It’s really hard to admit that I’m not a supermom. It’s much easier to pretend that mom has it together all the time. But truthfully, I don’t — not even a little bit, not even sometimes. But do you know what would be even harder? Watching my kids struggle with their mental health because we didn’t have open and honest conversations about it.
It’s taken a few years, but I’ve finally learned to manage my high-functioning anxiety, CPTSD, and depression. Acknowledging it was half the battle; the other half is being vulnerable enough to be honest about how hard it is to ask for help — and, for me, that part never ends. Not only because it’s a critical part of my healing. I also do it because I hope that having these conversations every single day ends the stigma for my littles. The goal is to talk about mental health like we do our physical health, because after all, mental health is health.
How to Incorporate Mental Health Conversations Everyday
“Mom, do you have a headache every single day?” my daughter asked once before bed, watching me take one of my prescriptions.
“No, baby. Why do you ask?” I replied. “Because I always see you taking medicine,” came the answer.
This was my catalyst to make these conversations part of our regularly scheduled program. When I was growing up, we didn’t talk about it. Not by any fault of my parents — nobody else around us did, either. Instead, we grew up hearing: Grin and bear it. Don’t air your dirty laundry. You worry too much.
I didn’t even know my dad was treating his own anxiety and depression with medication until I was in my 20s. I suppose that, in a way, it really wasn’t my business. But knowing that would have influenced my own actions, and I probably wouldn’t have suffered silently for years thinking I was just too weak, too emotional.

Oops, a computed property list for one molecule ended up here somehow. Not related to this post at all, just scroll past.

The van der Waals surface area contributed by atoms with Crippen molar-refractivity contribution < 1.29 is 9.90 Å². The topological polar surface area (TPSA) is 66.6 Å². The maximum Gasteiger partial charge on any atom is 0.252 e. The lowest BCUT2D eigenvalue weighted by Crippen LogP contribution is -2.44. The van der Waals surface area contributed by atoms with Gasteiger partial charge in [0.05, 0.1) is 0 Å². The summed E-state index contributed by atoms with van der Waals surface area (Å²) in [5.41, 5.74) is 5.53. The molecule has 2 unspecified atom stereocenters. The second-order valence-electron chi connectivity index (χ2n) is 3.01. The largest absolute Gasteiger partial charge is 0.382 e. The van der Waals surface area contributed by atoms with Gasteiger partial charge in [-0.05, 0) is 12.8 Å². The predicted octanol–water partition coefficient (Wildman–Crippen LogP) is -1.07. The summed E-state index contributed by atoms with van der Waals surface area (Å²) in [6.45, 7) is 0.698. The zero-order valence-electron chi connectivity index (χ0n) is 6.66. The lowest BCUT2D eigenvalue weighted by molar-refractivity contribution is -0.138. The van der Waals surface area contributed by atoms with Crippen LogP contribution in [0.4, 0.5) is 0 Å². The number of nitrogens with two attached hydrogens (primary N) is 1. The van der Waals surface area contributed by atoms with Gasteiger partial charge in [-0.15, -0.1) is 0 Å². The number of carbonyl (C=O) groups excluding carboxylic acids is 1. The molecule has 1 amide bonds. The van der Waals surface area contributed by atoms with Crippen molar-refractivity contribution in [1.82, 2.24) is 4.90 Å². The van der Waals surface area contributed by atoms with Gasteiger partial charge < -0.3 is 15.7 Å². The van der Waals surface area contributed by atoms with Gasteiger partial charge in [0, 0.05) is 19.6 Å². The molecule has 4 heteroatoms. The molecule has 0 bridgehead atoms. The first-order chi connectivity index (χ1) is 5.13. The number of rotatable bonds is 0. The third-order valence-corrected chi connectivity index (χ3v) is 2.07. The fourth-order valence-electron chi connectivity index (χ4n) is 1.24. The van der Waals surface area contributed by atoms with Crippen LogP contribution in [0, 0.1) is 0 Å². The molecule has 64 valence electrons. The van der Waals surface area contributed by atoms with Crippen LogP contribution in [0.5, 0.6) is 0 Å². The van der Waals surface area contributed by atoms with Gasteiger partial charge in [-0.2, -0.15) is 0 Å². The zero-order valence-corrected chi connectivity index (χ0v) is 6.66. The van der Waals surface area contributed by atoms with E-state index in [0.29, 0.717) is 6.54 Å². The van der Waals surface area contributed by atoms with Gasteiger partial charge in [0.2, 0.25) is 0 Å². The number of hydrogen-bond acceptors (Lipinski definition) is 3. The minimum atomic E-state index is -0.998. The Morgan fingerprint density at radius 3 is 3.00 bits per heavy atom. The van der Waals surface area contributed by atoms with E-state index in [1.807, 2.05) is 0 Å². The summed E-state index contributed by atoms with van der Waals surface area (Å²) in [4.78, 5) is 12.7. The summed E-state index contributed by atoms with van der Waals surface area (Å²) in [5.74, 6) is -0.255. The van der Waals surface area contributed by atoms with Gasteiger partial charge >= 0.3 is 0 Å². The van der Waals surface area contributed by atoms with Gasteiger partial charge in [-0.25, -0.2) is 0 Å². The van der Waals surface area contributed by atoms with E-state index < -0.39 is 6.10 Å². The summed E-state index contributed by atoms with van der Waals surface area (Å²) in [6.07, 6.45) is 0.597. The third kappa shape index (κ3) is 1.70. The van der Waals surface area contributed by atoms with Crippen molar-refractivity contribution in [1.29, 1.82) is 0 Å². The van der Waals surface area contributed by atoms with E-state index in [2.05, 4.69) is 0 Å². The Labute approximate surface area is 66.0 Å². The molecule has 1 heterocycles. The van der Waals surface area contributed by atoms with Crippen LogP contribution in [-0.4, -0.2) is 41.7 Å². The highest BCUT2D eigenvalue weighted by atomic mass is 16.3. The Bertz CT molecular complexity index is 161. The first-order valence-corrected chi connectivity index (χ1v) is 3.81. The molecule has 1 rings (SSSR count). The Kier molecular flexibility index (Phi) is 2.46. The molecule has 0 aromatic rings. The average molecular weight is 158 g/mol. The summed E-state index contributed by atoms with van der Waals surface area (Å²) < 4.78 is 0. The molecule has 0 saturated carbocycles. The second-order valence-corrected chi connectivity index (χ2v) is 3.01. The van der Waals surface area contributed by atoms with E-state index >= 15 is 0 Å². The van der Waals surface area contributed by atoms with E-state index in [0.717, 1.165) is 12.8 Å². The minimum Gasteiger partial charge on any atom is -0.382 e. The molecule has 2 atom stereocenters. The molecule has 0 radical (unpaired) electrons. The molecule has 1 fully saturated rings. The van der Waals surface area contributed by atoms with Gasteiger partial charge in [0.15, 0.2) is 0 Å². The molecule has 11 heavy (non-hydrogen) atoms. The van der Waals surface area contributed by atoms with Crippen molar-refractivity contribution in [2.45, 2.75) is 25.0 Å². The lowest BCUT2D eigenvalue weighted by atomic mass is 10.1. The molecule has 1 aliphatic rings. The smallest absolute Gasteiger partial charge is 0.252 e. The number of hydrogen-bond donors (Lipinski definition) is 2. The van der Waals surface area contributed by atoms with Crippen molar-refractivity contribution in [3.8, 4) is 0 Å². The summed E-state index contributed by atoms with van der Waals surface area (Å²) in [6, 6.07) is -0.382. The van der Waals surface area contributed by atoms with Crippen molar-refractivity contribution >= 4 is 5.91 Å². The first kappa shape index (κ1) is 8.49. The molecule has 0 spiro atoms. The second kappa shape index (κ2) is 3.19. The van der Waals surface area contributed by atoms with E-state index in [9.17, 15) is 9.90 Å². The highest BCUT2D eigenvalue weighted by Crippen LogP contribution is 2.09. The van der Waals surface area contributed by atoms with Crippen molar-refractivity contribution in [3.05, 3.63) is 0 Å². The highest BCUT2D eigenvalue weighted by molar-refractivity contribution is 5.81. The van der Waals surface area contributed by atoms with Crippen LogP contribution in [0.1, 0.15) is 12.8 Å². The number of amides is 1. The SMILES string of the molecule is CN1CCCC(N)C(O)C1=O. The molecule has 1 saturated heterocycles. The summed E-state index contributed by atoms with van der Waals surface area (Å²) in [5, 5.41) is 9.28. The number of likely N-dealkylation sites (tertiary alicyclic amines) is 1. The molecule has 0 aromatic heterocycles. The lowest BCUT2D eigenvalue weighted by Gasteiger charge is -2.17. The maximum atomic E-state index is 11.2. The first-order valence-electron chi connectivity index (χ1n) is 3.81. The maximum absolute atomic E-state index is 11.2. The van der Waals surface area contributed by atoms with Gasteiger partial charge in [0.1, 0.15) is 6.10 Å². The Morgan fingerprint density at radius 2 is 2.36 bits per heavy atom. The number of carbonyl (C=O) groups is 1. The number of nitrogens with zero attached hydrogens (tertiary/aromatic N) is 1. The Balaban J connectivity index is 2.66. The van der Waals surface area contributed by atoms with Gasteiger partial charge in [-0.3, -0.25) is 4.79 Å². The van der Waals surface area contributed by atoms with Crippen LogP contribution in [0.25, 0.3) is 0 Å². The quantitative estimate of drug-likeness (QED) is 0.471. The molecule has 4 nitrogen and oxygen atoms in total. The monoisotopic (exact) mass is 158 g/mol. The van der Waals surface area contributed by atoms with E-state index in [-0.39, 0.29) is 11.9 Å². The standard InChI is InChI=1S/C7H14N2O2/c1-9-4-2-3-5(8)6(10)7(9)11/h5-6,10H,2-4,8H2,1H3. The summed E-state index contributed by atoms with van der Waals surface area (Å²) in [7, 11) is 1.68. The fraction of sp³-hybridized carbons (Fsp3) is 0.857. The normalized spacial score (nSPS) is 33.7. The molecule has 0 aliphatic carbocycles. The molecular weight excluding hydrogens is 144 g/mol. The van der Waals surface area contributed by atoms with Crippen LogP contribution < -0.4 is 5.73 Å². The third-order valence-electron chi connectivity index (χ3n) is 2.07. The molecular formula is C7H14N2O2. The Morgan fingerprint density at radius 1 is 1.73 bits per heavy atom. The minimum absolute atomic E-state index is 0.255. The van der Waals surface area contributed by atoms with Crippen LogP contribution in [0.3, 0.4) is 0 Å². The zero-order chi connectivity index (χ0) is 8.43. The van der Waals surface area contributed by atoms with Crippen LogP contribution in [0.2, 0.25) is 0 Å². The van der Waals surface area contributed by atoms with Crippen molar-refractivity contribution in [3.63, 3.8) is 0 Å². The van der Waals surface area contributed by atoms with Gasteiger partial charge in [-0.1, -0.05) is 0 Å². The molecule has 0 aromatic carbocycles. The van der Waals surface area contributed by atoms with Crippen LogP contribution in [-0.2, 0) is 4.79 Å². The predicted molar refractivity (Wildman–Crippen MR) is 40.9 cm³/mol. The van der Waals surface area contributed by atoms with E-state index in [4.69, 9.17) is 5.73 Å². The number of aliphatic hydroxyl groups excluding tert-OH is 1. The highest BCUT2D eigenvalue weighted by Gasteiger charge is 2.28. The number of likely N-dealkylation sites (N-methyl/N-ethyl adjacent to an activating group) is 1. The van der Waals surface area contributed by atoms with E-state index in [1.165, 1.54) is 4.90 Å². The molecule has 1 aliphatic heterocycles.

So now, I choose to be proactive instead of reactive. My kids know I go to therapy, and they know I take medicine so I can be the best mom I can for them. We have open conversations about our mental health and our feelings, whether they’re good or bad.
And even though my kiddos are young, it’s not too soon for them to recognize when they have hard feelings. There is so much power in being able to sit with those emotions, acknowledge them, and then move forward. They already understand that sometimes, it’s not something you can do on your own. My oldest child, who is 10, came to me at one point and asked if she could go to therapy. When I asked why, the response made me the proudest mom around: “My heart just feels sad. You always seem calmer after therapy, and I want to feel that way too.” It took me 30-something years to be that self-aware. To know my daughter feels safe enough to be vulnerable about the hard feelings she has makes me feel like I must have done something right.
There is No Shame in Being Vulnerable
I’m proud to talk to my kids about the reality so many people live with every single day. My feelings about being one of those who struggle are more complex: I’m not ashamed, but it still sometimes makes me feel like a failure as a parent. I want to be strong. I want to be more resilient. I want to be normal.
But I’m not a failure. I am strong — tackling conversations head-on, no matter how hard, shows strength. And yes, I am resilient. Even though I’ve lived through trauma, I’ve bounced back. Well, maybe “bouncing” is a stretch, but my struggles didn’t define me.
Accepting that my mental health conditions don’t make me less than or a bad mom is one of the great victories of my life so far. But my greatest accomplishment is breaking the cycle of stigma when it comes to my kid’s mental health concerns. The kids know they can talk to me about how they’re feeling without judgment. And that’s the first step to treating mental health the same way we treat our physical health.
Don’t get me wrong, I’m not always excited to talk with my kids about why I take medication or why I go to therapy. But I can honestly say I never regretted it. Not for a moment.